Insulin Pumps in Type 1 Diabetes with Mental Disorders: Real-Life Clinical Data Indicate Discrepancies to Recommendations

Nicole Prinz*, Christina Bächle, Marianne Becker, Gabriele Berger, Angela Galler, Holger Haberland, Michael Meusers, Joaquina Mirza, Paul L. Plener, Simone Von Sengbusch, Michaela Thienelt, Reinhard W. Holl

*Corresponding author for this work
6 Citations (Scopus)


Background: The latest American Association of Clinical Endocrinologists/American College of Endocrinologists consensus statement published in 2014 does not recommend continuous subcutaneous insulin infusion (CSII) in patients with mental health problems. This study investigated the use and discontinuation of CSII in daily routine care of type 1 diabetes (T1D) patients with or without comorbid mental disorders. Materials and Methods: Insulin-treated T1D patients (n = 48,700) between 5 and 30 years of age (median [interquartile range], 15.6 [12.0-17.7] years) from the German/Austrian diabetes patient follow-up registry (DPV) were studied. A comorbid diagnosis and/or specific treatment of mental disorder was documented in 3,158 (6.5%) patients: attention-deficit hyperactivity disorder (ADHD), n = 1,352; depression, n = 692; eating disorders, n = 395; needle phobia, n = 319; anxiety/obsessive compulsive disorder (OCD), n = 231; and psychosis and/or neuroleptic medication, n = 169. Multivariable logistic regression with age, sex, diabetes duration, and migration background as independent variables was used to compare groups. Results: After adjustment for confounders, use of CSII was more common in patients with depression (41.5%), anxiety/OCD (41.4%), or needle phobia (75.8%) compared with patients without mental disorders (34.6%) (each P < 0.05). By contrast, psychotic patients (26.2%, P < 0.05) used CSII less often, and patients with ADHD (36.3%) or eating disorders (33.9%) used it with a similar frequency. Compared with patients without mental disorders (5.1%), the rate of CSII discontinuation was higher in patients with ADHD (9.7%), depression (8.2%), or eating disorders (10.0%) (P < 0.05, respectively) but similar in patients with anxiety/OCD (6.0%), psychosis (4.2%), or needle phobia (5.3%). Conclusions: In routine diabetes care, CSII use and discontinuation vary widely among T1D patients with mental disorders and indicate clear differences from the latest recommendations.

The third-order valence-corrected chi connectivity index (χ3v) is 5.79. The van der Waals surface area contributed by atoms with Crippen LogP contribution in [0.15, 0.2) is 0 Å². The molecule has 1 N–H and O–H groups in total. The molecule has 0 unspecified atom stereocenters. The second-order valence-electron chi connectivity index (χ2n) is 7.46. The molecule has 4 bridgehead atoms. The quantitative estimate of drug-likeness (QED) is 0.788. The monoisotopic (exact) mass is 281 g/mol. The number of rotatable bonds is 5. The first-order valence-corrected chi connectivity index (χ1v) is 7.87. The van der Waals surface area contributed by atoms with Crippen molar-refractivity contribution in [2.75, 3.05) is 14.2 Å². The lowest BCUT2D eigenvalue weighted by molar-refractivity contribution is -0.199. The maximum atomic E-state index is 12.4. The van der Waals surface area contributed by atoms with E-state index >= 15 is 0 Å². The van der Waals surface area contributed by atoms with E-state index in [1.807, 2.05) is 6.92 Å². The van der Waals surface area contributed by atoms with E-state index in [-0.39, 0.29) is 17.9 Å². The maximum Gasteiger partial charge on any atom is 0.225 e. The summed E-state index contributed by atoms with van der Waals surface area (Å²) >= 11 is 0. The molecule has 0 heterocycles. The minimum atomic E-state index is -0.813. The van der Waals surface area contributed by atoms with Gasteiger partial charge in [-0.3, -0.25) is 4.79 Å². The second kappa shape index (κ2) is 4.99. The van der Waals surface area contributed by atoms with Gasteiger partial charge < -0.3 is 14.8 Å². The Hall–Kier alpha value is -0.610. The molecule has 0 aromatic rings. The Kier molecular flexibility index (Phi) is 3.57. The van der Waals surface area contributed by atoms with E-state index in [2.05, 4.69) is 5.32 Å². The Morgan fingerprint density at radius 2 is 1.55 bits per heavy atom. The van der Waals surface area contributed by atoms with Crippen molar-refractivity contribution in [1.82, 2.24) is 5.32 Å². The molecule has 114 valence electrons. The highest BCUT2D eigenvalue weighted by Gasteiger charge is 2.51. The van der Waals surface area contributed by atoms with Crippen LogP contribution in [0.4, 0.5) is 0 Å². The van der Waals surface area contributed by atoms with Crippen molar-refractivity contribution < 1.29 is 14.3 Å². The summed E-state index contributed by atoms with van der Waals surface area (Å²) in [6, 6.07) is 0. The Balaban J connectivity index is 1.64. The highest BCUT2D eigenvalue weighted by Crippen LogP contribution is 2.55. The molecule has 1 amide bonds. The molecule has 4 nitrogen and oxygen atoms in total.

Original languageEnglish
JournalDiabetes Technology and Therapeutics
Issue number1
Pages (from-to)34-38
Number of pages5
Publication statusPublished - 01.01.2016

DFG Research Classification Scheme

  • 205-17 Endocrinology, Diabetology, Metabolism


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